Alcohol has been associated with fun, frolic, funerals and a host of culture-specific religious and other rituals.
As we approach the holiday season of Christmas and New Year, it is wise to remember alcohol use is a double-edged sword. Small to moderate amounts, taken slowly and with food, can be handled satisfactorily by the healthy body, but excess quantities, when drunk quickly and on an empty stomach, may result in a person increasing his/her risk of loss of control operating simple or complex machinery, at home, at work, or in public.
Alcohol dissolves completely in water and as our bodies are about two-thirds water, alcohol can affect every organ system in the body. In general, the effects of alcohol depend on factors relating to alcohol itself, factors relating to the person using it and the social environment and expectations of the user.
Alcohol-related factors include the strength and type of the alcohol, the amount of alcohol taken and the speed at which it is taken.
Person-related factors include the general health, the state of the liver, and gender (males with a larger body mass than females can drink larger amounts of alcohol before the blood levels rise and the effects become noticeable and, conversely, women will show the effects of their alcohol intake earlier and with smaller quantities).
The liver breaks down alcohol efficiently, with the normal rate of breakdown being one ounce of alcohol per hour. The presence of food or milk in the stomach slows the rate of absorption.
The social environment affects the alcohol-user in various ways – a person at a party where all is gaiety would usually be similarly inclined, while a solitary drinker may succumb to moodiness. In both instances, it may lead to overuse.
Alcohol and the brain: The effects vary depending on the amount, frequency and chronicity of use. Alcohol depresses the brain. This fact may surprise some people, because they associate alcohol use with high spirits and other activities that do not fit in with a central nervous system depressant. In reality, alcohol starts by depressing the centres of the brain which control our social controls and our conscience. Thus a staid, quiet man or woman, after a few drinks, may become the ‘life and soul’ of a party.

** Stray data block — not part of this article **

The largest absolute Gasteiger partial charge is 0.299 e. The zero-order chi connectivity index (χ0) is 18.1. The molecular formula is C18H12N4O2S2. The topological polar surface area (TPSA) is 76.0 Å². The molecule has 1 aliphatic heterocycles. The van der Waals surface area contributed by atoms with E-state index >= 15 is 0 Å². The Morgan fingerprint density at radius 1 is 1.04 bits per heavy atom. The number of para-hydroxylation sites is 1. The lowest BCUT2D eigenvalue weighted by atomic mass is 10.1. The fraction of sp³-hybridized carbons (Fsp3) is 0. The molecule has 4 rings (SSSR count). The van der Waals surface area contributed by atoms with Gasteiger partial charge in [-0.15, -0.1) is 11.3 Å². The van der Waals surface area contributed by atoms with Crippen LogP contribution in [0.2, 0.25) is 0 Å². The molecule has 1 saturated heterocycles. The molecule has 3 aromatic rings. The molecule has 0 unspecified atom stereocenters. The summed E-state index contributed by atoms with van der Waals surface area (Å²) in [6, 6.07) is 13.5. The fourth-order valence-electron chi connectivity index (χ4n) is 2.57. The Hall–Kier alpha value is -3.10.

As the depression of the brain continues, the person starts to have difficulty in thinking, judgment becomes poorer, and coordination is lessened. This is intoxication.
Under such conditions, people under the influence may feel it is OK to drive, but they expose themselves and other road users to great danger. Death during the holiday season is particularly hard for survivors to bear as every year, the reminder is there.
The lack of judgment may also result in arguments and verbal and/or physical attacks may be directed to partners, children, acquaintances or strangers. Injury, homicide or murder-suicide may be the result. Increasing depression of the brain causes drowsiness and eventually coma and death would occur, but the body has a mechanism – vomiting – to get rid of really dangerous excesses of alcohol.
Two conditions may result from chronic alcohol use. One, Wernicke’s Encephalopathy, involves confusion, unsteady gait and weakness of the eye muscles. The affected individual complains of difficult, unsteady walking, drooping eyelids and double vision or constant side to side movements of the eyes (nystagmus).
The other involves memory loss for recent events and the person often makes up some story to fill the memory gap. If the condition which is called Korsakoff syndrome is not recognised and treated with high doses of thiamine, it remains or progresses to dementia.
The condition is known as alcohol-induced persisting dementia. It presents in the same way as Alzheimer’s disease and may respond to similar treatment with anti-cholinergic drugs, because it affects parts of the brain that use acetylcholine as the transmitter of nerve impulses.
Alcohol and the liver: The liver is the primary source for the breakdown or metabolism of alcohol. Unchanged alcohol is eliminated via the skin, the lungs and breath, as anyone who is in close proximity to a drinker can attest. The liver, though, contains enzymes which break down alcohol first into acetaldehyde and water and then into acetic acid and finally into water and carbon dioxide.
Dr. Loraine Barnaby is a psychiatrist based in the Cayman Islands.